Could you present yourself and your artistic singularity?
Most of my childhood holidays were spent exploring the wastelands, and edgelands of a small coastal town stretching beyond the promenade, beach and golf course into a wilderness landscape. Love of that landscape – abandoned containers, gasometers and concrete detritus – forms the language of much of my recent work.
In The Road Trip Series I have set out to investigate how and why we travel the landscape: through cities and suburbs; retail parks and parking lots; edgelands and endless motorways. These paintings represent snapshots of journeys across such landscapes by car, bicycle or bus; journeys that criss-cross the land and our daily lives, which we absorb, acknowledge or ignore.
In your work you focus on our environmental footprint – how do you do this, what do you want to tell the viewer?
I think you’ll find that all artists with a strong practice are reflecing something of their contemporary culture, their worlds. The work does not have to be overtly political or figurative to reach out to people, to touch them and to raise important questions. Take for example Edgelands, a group exhibition I recently curated, where the work of contemporary artists was bound up with understanding the wastelands and edgelands that surround us. Whether we are city dwellers or rural inhabitants it is important that we engage with and make known how we are understanding our landscape and how much of it is forgotten, ignored and laid to waste.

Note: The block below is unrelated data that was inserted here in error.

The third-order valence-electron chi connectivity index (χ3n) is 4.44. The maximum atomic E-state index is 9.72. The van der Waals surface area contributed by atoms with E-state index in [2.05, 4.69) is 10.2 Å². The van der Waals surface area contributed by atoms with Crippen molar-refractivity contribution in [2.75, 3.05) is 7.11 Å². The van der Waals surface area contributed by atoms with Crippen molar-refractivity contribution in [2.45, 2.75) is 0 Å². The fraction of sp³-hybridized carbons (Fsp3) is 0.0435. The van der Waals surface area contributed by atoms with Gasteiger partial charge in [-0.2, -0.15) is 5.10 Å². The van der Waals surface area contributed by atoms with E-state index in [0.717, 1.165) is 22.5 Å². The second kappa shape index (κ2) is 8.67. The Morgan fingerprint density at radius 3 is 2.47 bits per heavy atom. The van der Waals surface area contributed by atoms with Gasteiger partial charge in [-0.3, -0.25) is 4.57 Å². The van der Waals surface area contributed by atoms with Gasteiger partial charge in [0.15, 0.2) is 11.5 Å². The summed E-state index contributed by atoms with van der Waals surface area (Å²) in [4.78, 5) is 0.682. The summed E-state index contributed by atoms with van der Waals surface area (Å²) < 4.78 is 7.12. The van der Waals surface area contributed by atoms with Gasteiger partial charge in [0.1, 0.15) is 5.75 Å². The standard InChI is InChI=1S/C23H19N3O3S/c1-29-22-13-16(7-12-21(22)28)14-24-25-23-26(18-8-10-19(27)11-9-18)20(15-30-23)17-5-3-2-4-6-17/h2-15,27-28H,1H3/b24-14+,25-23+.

You use oil paint for your works: has your style and technique changed throughout your artistic career?
My earliest childhood memories are of scribbling into an unused baby book. At the top of each pink page were cherubs drawn in a grey ink and below, where little locks of hair and photographs of baby’s first steps should have been recorded, I copied and copied these beautiful cherubs. I don’t know where the book is now; it would be fun to find it.
I work largely in oils on canvas altough for quick work and shifting through ideas I often turn to drawing and collage work.
Over the past 15 years I have found that my work has moved from being purely abstract (The Compass Series) to grappling with some form of figuration. I think nowadays (The Road Trip Series) it rests somewhere on the axis of figuration and abstraction and seesaws back and forth depending on my mood and the particular series that I am working on.
How would you describe the recent British artistic scene?
As I live in London I think most people know what is going on in the capital city. Many argue that more should be happening in the provinces but whilst the money making is weighted in the south, and particularly in London, then the provinces will always lose out. There is no doubt, however, that there is a lot of great art happening in publicly-funded gallery and museum spaces up and down the country and whilst the UK government had cut back on arts funding I find there is a real buzz and energy amongst artists to make things happen.
What have been the highlights of your artistic career?
Obviously it was very exciting to be commissioned by the Cultural Olympiad to create giant hoardings for Weymouth Railway Station for the 2012 Olympics and I am so pleased that Dorchester Hospital has chosen to site them now at the entrance to the hospital. More recently, to have been part of a China touring exhibition, 80 British Masters, throughout 2017 was a real privilege.
Day Bowman on Singulart: https://www.singulart.com/en/artist/day-bowman-414